Things Landlords Should Be Doing but Probably Aren’t
With multiple tasks to attend to, landlords may forget to take time to evaluate what tasks streamline their rental business operation. Upon deeper analysis, they may also find ways to cut costs.
Here are some tips to remind landlords what they should focus on:
Attend to Lease Renewals
As a landlord, you should record the end of tenancy date so you can provide your renters with lease renewal contracts 90 days before the lease rental period terminates. Otherwise, you can end up with a month-to-month rental arrangement without a lease agreement stating a term period.
It’s recommended to forward a lease renewal by email or send a letter with attached renewal documents around three months before the lease expires. You can also choose to meet the tenant in person to discuss new policies, rental price adjustments, and other changes to the leasing terms and conditions.
Remain Updated with the Current Rental Market Demand
While it’s convenient to set a rental price once and forget about it, you’ll often need to research the rental market conditions to get a feel for the market.
There may be drastic changes to the infrastructure and business climate in your city and neighborhood. You may encounter a strong market demand or vice-versa.
While investing in real estate is better than investing in stock, you need to ensure your rental fees match the present economic conditions since this can affect the returns you get from the business.
If your rental rate is too high, you end up sacrificing potential renters since fewer people would be interested in renting your unit. If you set the rate too low, you also lose the opportunity to earn better ROI.
Assess the right rental fees by reviewing the local rental rates in your neighborhood and reaching out to property management companies to take advantage of a free rental price analysis. Evaluate data from your competition offering the same amenities and property types.
Most landlords want to avoid increasing the rental rate yearly, since they don’t want to receive tenant complaints. However, if the costs of operating the rental have changed, such as insurance fees, it’s acceptable to raise the rent by roughly 5%, depending on your fixed and variable operating costs.
Remain Vigilant about Water Leaks
It’s common knowledge that water leaks can end up wiping out your budget for repairs. You may also deal with higher utility costs, so it’s vital to trace hidden water leaks. Further, water damage can ruin flooring, ceilings, and walls, which can lead to hefty maintenance expenses.
Landlords should strive to be consistent with property inspections and adopt a preventive maintenance mindset. It’s advisable to engage the services of plumbers if you suspect leaks around the unit to avoid being hit by huge fees later on.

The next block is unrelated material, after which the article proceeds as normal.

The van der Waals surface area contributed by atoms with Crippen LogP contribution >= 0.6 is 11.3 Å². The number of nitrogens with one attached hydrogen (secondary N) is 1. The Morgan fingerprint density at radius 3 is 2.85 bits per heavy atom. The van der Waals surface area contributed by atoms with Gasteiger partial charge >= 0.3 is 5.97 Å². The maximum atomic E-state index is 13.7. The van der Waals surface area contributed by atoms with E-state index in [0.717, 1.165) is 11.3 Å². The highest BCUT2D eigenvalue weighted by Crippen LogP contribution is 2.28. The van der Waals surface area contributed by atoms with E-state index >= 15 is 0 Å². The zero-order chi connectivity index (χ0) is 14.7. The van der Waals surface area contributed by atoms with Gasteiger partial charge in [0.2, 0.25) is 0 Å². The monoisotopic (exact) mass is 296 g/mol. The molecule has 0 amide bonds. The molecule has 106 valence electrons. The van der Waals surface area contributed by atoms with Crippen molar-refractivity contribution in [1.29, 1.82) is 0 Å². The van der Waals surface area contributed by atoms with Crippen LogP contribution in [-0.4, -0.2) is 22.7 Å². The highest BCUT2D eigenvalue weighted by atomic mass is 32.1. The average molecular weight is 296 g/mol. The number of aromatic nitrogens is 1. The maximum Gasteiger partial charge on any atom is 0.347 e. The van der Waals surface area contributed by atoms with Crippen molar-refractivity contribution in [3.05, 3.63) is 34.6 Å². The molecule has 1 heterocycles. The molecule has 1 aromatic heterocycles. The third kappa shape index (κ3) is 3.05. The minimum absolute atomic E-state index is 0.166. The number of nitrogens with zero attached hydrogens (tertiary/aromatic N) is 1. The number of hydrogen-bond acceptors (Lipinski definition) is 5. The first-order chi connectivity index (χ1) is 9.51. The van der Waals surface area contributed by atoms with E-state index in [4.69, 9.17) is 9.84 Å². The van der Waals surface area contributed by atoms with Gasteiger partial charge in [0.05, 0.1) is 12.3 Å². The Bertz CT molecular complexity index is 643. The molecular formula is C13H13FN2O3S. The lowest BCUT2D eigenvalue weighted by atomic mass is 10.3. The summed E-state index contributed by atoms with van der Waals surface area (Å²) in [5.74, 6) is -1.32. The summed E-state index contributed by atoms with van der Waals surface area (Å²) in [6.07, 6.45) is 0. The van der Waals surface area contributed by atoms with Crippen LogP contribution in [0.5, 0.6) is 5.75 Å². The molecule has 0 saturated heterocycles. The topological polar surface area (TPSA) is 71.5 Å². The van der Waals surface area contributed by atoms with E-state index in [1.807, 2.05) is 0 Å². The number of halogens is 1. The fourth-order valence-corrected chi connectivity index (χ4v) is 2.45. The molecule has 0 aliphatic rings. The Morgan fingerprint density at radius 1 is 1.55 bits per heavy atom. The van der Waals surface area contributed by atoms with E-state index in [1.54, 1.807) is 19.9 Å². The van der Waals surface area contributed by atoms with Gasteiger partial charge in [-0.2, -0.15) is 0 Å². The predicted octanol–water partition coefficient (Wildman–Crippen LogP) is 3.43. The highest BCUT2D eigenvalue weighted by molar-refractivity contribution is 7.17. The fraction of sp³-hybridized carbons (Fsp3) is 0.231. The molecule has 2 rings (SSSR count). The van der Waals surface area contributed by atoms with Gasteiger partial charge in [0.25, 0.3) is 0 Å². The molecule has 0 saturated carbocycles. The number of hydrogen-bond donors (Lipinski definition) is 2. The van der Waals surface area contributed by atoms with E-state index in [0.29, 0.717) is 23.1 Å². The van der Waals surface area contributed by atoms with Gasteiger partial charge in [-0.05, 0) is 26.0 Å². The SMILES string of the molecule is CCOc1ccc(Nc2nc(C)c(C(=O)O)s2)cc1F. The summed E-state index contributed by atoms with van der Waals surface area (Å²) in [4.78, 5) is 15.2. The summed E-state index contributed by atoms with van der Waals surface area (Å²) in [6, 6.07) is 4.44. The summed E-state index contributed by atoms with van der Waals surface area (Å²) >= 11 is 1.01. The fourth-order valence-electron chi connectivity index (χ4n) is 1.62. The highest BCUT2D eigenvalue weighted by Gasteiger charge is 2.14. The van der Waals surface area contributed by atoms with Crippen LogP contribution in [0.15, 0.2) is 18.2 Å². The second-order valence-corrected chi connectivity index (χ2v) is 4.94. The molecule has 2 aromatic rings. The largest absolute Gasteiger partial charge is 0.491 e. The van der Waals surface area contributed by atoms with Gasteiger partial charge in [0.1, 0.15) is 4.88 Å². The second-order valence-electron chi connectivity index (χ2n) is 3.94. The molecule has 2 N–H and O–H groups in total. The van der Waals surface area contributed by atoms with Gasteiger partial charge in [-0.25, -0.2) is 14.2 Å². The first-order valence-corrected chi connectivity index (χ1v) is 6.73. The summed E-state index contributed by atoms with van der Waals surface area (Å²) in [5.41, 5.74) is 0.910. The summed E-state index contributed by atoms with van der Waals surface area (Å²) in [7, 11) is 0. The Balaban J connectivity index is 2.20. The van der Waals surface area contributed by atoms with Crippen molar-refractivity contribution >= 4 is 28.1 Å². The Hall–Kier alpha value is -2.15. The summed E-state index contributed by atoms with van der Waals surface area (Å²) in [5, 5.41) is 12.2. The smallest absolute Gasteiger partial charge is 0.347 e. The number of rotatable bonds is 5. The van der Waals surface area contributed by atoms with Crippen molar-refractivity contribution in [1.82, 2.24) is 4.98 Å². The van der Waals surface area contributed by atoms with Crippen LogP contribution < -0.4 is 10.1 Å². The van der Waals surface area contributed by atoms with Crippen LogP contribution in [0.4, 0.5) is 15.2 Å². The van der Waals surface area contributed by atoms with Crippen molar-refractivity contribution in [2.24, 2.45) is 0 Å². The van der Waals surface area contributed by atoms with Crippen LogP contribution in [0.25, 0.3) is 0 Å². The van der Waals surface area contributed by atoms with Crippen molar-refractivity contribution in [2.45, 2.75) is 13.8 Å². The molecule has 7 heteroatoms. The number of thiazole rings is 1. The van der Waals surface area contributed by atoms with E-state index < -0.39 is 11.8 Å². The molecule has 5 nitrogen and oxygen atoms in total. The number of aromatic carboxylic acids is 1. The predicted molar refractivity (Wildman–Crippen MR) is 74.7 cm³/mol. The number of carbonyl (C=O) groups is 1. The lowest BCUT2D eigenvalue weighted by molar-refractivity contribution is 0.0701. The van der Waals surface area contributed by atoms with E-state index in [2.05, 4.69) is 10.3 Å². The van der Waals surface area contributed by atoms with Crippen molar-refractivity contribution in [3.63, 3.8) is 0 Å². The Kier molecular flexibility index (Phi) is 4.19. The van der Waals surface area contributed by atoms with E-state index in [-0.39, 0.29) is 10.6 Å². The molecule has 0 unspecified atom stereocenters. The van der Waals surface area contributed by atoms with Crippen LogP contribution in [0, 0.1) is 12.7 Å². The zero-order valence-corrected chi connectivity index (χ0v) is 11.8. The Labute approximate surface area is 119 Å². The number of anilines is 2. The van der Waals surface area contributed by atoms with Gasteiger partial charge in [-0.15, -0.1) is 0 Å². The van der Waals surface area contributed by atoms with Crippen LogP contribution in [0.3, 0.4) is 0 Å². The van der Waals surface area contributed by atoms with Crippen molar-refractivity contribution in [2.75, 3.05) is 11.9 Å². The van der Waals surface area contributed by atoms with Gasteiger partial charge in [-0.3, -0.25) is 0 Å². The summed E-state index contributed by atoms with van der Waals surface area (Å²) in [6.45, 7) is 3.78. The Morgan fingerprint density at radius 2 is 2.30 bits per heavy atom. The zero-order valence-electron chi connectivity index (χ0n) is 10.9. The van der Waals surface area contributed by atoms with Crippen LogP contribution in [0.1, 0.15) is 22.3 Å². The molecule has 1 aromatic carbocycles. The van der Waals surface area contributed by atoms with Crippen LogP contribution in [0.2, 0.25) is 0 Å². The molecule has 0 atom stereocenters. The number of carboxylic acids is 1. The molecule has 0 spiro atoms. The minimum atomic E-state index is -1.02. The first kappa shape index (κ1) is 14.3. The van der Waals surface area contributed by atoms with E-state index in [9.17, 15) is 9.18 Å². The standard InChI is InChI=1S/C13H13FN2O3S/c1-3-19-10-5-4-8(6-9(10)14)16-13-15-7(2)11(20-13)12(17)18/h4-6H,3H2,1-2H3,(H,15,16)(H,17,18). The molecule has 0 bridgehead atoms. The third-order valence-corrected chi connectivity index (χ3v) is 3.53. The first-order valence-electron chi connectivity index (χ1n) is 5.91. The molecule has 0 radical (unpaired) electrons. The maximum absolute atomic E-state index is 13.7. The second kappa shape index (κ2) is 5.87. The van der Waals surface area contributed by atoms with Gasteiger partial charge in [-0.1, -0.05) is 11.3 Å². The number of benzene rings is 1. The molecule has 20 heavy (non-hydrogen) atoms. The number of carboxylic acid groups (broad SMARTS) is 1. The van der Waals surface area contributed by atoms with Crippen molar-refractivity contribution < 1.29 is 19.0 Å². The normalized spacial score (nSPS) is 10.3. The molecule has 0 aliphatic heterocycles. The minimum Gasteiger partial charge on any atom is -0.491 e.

Where to look for hidden leaks:
- Water heater and humidifiers
- Washing machines and dishwashers
- Showers and base of tubs
- Cabinets under the kitchen
Schedule Cleaning of Gutters
You should periodically clear your gutters from fallen leaves and dirt, especially after a storm or on windy days. You can also opt to hire an expert to clean the gutter for you. The purpose of cleaning gutters is to ensure that the water can flow in the right direction. Otherwise, it can result in leaks and water pooling, which can also impact the property foundation.
You also want to avoid flooding which can wreck your furnishings, should you decide to rent your property furnished. If the task of handling the property’s exterior is not delegated to the tenants, as per the lease agreement, then the landlord is in charge of ensuring the habitability of the unit.
Test the Rental Keys in Your Possession
While you may assume that the keys you hold can unlock the rental property, you want to avoid being the last to learn that the tenant has changed the locks. As a landlord, it’s crucial to keep a copy of the right keys so you can readily enter the property when you need to perform inspections or in case of emergency.
You don’t want to delay access during emergencies, and end up dealing with a lot of property damage. It can also cost you more time to contact the renter when they’re away, just to unlock the doors and permit hired contractors to fix property issues.
Ask For Updated Contact Information from Your Renters
Phone numbers can easily change. As such, landlords should check with their renters from time to time if there are any alterations to the contact information provided. Leasing term periods can last one to two years, and changes are expected.
You can be proactive during renewal options and require renters to complete an update form for contact information. The information update should not be confined to phone numbers only, but should also include email addresses and emergency contact information.
Be Grateful for Your Tenants
Show appreciation to your tenants from time to time, especially long-term tenants. You owe the success of your rental business to them. You don’t have to splurge to do this, simple things can make tenants happy and inspire them to be long-term residents.
Here are ways you can show gratitude:
- Greet them on holidays
- Send cards or personally call them
- Give a small and thoughtful gift on their move-in day
- Be responsive and available
Landlords are in charge of delivering a positive rental experience to their renters. By keeping the rental property well-maintained, you’re sending out the message that you’re taking care of the unit and the renters. This can help minimize vacancies, which can be costly in the long run.
Taking on some of the tasks cited above can be time-consuming. You can consider hiring a trusted property management company to help you deliver excellent property maintenance, set the right rent, handle tenant concerns, attend to lease renewal, and more.
If you’re seeking a committed property manager, contact Get MULTIfamily Property Management today!